I love Jo Wicks.

He’s sincere, enthusiastic, a bit naff, totally unselfconscious.  And so bloody good at what he does.

I even love the way he talks – scrap that, I especially love the way he talks.

His choice of the double negative over a straight statement..

“There is no way that’s not the toughest work out yet. Not ever.”

And his exclamations.

“Oh my days. That is savage. Pow! Pow!”(shouted while slapping thighs)

Because eloquence comes from the sincerity of intent, not the assembling of bon mots.

There was a particularly wanky post that was making the rounds about why the british despise Donald Trump.  It was full of strangled sentences like:

“Trumps lacks certain qualifications the British traditionally esteem. For instance, he has no class, no charm, no coolness, no credibility, no compassion, no wit – all of which his predecessor Mr Obama was generously blessed

To which anyone with an ounce of traditional esteem could only respond with a massive and extended raspberry.

I could listen to Jo Wicks all day rather than this kind of tepid, mimsy put down.  I don’t know what mimsy means, or even if it’s a word, but it works for how I feel right now.

Trump is a special kind of arse bucket but it’s got bugger all to do with what we traditionally esteem and everything to do with his peculiar brand of dishonesty every time he opens his mouth.

Hugo Rifkind wrote a funny piece about catching Covid and the weird incompetence around track and test.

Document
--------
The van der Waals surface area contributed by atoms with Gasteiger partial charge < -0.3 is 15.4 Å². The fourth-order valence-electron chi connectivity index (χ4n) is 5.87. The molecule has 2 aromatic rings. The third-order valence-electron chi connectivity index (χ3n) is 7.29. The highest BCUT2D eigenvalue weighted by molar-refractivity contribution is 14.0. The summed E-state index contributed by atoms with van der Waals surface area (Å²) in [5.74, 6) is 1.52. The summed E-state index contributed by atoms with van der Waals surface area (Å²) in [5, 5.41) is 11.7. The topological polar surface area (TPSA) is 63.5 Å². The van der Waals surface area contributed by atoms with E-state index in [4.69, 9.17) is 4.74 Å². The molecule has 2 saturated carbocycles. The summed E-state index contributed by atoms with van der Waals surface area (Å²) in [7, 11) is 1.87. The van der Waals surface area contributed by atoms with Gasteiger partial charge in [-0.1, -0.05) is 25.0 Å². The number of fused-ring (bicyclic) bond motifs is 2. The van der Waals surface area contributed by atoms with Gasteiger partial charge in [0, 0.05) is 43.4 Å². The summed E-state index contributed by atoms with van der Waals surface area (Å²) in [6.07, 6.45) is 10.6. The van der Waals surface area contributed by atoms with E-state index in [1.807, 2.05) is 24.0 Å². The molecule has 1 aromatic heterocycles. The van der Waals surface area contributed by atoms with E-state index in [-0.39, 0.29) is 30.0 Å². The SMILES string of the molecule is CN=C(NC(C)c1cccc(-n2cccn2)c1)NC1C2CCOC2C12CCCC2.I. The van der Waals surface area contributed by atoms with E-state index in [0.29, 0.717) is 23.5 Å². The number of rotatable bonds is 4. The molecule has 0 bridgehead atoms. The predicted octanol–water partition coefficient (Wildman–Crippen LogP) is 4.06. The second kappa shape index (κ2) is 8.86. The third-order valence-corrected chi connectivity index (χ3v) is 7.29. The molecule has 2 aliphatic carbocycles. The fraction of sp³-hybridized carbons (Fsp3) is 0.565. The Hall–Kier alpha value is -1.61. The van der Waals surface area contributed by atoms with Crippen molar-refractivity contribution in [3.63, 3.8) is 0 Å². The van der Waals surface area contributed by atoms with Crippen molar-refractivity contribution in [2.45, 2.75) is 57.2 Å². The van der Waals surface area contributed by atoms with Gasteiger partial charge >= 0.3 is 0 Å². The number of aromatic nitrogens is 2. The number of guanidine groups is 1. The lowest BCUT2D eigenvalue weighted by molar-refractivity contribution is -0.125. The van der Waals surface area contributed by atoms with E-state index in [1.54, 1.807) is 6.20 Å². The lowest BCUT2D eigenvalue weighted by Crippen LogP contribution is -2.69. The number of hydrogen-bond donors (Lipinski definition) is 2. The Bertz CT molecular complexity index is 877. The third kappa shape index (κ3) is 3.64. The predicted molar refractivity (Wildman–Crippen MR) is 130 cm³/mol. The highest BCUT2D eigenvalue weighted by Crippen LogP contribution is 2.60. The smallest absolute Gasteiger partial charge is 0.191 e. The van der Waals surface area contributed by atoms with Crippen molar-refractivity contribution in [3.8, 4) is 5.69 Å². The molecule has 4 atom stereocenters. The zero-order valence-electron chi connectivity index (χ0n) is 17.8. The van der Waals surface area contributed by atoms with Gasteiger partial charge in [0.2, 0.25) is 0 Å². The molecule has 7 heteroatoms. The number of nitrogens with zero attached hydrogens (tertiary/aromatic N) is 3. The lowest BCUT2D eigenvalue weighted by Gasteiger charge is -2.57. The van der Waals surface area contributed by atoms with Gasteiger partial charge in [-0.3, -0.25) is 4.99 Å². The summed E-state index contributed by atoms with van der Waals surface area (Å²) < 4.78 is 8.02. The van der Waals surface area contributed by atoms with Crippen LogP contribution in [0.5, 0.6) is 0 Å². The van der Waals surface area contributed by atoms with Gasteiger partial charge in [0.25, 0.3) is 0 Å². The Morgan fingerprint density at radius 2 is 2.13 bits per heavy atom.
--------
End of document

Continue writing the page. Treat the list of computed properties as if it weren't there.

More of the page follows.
There is a real social awkwardness to being the contact with Covid; you think about who you’ve seen and steel yourself for having them know you’ve messed up their lives for a fortnight, balancing that against how much more socially awkward it would be if you actually killed them.”

Read it all. It’s funny and informative.  But below the line there were many commentators who just don’t like ‘that kind of writing’.

Terrible English. So self-consciously vernacular that any meaning quickly evaporated.

Was one such criticism.

Yes, someone who uses the term ‘self-consciously vernacular’ thinks they’re an authority on clear communication.

*glass houses shatter around the world*

I had to respond with a black adder almost-quote.

It’s not self-consciously vernacular, it’s different and it’s called wit.”

In my book – that I haven’t written – language is there to be pulled, pushed, prodded and poked into saying exactly what you have on your mind.

Like music, it has many different genres.  You don’t have to love them all – although anything that has the heft of sincerity behind it is pretty lovable – but please allow the rest of us to do so.

Let us enjoy the rhythm of the unselfconscious.

Woody Allen says when he first makes a joke he finds it as funny as his audience, because that’s it’s the first time he’s heard it too. Straight from the sub-conscious – pow!

Just like Jo and his thighs.